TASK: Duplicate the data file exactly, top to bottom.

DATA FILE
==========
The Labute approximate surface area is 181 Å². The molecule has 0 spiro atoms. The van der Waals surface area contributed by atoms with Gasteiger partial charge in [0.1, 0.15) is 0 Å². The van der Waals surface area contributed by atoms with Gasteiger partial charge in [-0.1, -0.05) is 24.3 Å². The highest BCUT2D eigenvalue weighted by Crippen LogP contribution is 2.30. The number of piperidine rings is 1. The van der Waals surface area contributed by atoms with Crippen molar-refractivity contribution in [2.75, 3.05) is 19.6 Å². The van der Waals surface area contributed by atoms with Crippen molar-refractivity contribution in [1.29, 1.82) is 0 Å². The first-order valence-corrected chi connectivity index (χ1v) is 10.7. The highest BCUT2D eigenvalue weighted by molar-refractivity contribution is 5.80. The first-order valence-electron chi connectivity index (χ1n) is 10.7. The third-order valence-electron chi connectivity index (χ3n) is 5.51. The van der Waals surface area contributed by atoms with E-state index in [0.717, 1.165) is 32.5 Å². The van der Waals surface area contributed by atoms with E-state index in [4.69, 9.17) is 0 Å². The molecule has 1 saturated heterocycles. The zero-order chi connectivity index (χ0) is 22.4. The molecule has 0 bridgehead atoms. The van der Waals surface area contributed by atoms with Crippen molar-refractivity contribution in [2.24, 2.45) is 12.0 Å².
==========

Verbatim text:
The Labute approximate surface area is 181 Å². The molecule has 0 spiro atoms. The van der Waals surface area contributed by atoms with Gasteiger partial charge in [0.1, 0.15) is 0 Å². The van der Waals surface area contributed by atoms with Gasteiger partial charge in [-0.1, -0.05) is 24.3 Å². The highest BCUT2D eigenvalue weighted by Crippen LogP contribution is 2.30. The number of piperidine rings is 1. The van der Waals surface area contributed by atoms with Crippen molar-refractivity contribution in [2.75, 3.05) is 19.6 Å². The van der Waals surface area contributed by atoms with Crippen molar-refractivity contribution in [1.29, 1.82) is 0 Å². The first-order valence-corrected chi connectivity index (χ1v) is 10.7. The highest BCUT2D eigenvalue weighted by molar-refractivity contribution is 5.80. The first-order valence-electron chi connectivity index (χ1n) is 10.7. The third-order valence-electron chi connectivity index (χ3n) is 5.51. The van der Waals surface area contributed by atoms with E-state index in [0.717, 1.165) is 32.5 Å². The van der Waals surface area contributed by atoms with E-state index in [4.69, 9.17) is 0 Å². The molecule has 1 saturated heterocycles. The zero-order chi connectivity index (χ0) is 22.4. The molecule has 0 bridgehead atoms. The van der Waals surface area contributed by atoms with Crippen molar-refractivity contribution in [2.24, 2.45) is 12.0 Å².